Every year during this week in October, for the greater part of a decade, an increasing amount of articles and discussion is generated about the continued observance of Columbus Day.
It is an issue that is complex and multilayered, ripe with innumerable tangents and adjacent dialogue. But what is clear is that retaining Columbus Day as a federal holiday is becoming progressively unacceptable to a growing contingent of Americans, and that this issue is resonating with Alaska Natives as well. It’s also easy to see why.
Envision a state holiday celebrating the death of every person affected by rambling, wild disease, the unnatural removal of children from homes, the cancellation of songs and dance, and the breakdown of the social orders that have kept all Alaska Natives healthy and whole until that structure was so devastatingly interrupted; the thought is almost too much to bear.
Many share the sentiment that by the United States continuing to observe Columbus Day is the equivalent to telling indigenous people nationwide, “your history is less valued than the status quo; your experience is negotiable.”
With such an assembly of Americans clearly vocalizing the offense of this holiday “celebration,” more cities are changing October 12th to Indigenous Peoples Day, in honor of those who have always been.
By now I’m sure the readers of Nalliq have heard about the “political correctness epidemic” that is washing across our nation. America never used to have this problem, but why is that? Why now?
When somebody decries an action or suggestion as “just being politically correct,” it provides a catch-all reason for dismissal, removed from consideration of that voice’s request. Minority groups previously silenced have a voice that is being heard. The sense that “being PC” is coming from all angles is because in this melting pot of a nation, there are so many ethnicities, heritages, orientations, groups and sub-groups, cultures and creeds.
And perhaps instead of lamenting the state of “political correctness,” we can respect where it comes from, and see feedback and criticism as an opportunity to be better. Like believing that when indigenous people groups across the Lower 48, Hawaii and Alaska are denouncing the annual “holiday” of Columbus Day…that counts for something.
Who Owns History?
Emily Tyrrell, Iñupiaq and Yupik with family from Emmonak, works at an indigenous leadership development and policy center in Anchorage. “In spite of all odds, indigenous peoples are still here with strong and vibrant cultures. Growing up in school, I learned Columbus was a hero and a savior. When in fact, he was a murdering explorer who lost his way and landed here on accident. Indigenous Peoples’ Day celebrates the strength and resilience of Native Peoples’ who stewarded and cared for these lands long before Columbus or any other explorer arrived.”
Some resistant to change worry that it will open dialogue about who owns the history that is being taught, and will tease out the challenge of how we educate children in a diverse nation with unique, and in some instances separate, regional and cultural histories.
Tyrrell continued, “My main issue with Columbus Day, and I do have a lot of them, is the simple fact that history is not being accurately taught or communicated in schools.”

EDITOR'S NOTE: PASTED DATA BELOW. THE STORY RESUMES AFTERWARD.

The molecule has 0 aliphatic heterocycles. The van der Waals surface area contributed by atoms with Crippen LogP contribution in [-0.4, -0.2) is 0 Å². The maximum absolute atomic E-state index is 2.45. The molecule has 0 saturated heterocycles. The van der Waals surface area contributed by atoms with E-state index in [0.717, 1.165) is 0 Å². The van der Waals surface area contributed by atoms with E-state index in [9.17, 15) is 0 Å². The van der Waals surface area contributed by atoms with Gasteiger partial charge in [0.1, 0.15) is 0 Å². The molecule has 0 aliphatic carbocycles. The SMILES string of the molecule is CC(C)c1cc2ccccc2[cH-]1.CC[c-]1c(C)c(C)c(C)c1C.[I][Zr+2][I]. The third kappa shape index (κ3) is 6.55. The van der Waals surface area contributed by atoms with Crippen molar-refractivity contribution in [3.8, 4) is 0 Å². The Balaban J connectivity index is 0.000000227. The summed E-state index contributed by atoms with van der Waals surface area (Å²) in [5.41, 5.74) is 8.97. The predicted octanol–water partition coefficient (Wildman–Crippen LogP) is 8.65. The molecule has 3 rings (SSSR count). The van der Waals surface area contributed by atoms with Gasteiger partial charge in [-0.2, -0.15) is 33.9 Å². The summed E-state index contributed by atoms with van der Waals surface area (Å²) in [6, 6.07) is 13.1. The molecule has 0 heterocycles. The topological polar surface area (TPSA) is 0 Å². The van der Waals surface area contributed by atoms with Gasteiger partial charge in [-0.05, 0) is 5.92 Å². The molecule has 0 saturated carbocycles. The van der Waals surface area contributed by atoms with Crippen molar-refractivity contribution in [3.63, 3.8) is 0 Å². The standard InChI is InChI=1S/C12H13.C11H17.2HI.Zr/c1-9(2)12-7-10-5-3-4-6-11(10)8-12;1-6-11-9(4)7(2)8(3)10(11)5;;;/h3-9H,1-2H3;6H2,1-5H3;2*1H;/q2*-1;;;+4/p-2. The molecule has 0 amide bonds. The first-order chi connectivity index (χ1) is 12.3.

An opportunity to be better.
The countless articles online will serve to detail the atrocities committed by Columbus and his men, and a quick internet search will provide an abundance of imagery. But by continuing to celebrate Columbus Day is choosing the history of another nation over being caretakers of our own. It says that the long-existent histories America’s Native peoples are less valid than the efforts of 1930’s lobbyists.
Columbus Day was made an official federal holiday in 1937, largely by a lobbyist who sought to establish a sense of pride in Italian heritage and the Catholic faith.
In the context of thousands of years of history in America, the establishment of this holiday was created so recently.
Sometimes, it’s easy to argue that things should remain, because they’ve always been. If they’ve always been, then they must be correct. In this scenario, remaining how we’ve always been includes the rights for the indigenous to control the narrative of our own story.
There are immeasurable accomplishments for Italy to be proud of, and incalculable service that has been executed on behalf of the church. Does it need to be at the expense of the memory of obliterated peoples; does it need to be at such a high cost to citizens of our own. America has no obligation to commemorate a person who didn’t even land in what would eventually become the United States. The history of the United States spans approximately 300 years; the history of America is thousands of years longer.
As the world saw earlier this year with restoring the name Denali to the mountain previously also known as Mt. McKinley, naming is so important. There is so much power and says so much about attitudes of people and a population’s cares; the cares of the people with the power to name.
So what does the retention of Columbus Day say about us as a nation?
The convention of a federally recognized Columbus Day was created 41 years more recently than the convention of Mt. McKinley. This indicates that there should continue to be tremendous hope and optimism that another naming convention can corrected, and peoples respected.
An opportunity to be better, for those who have always been.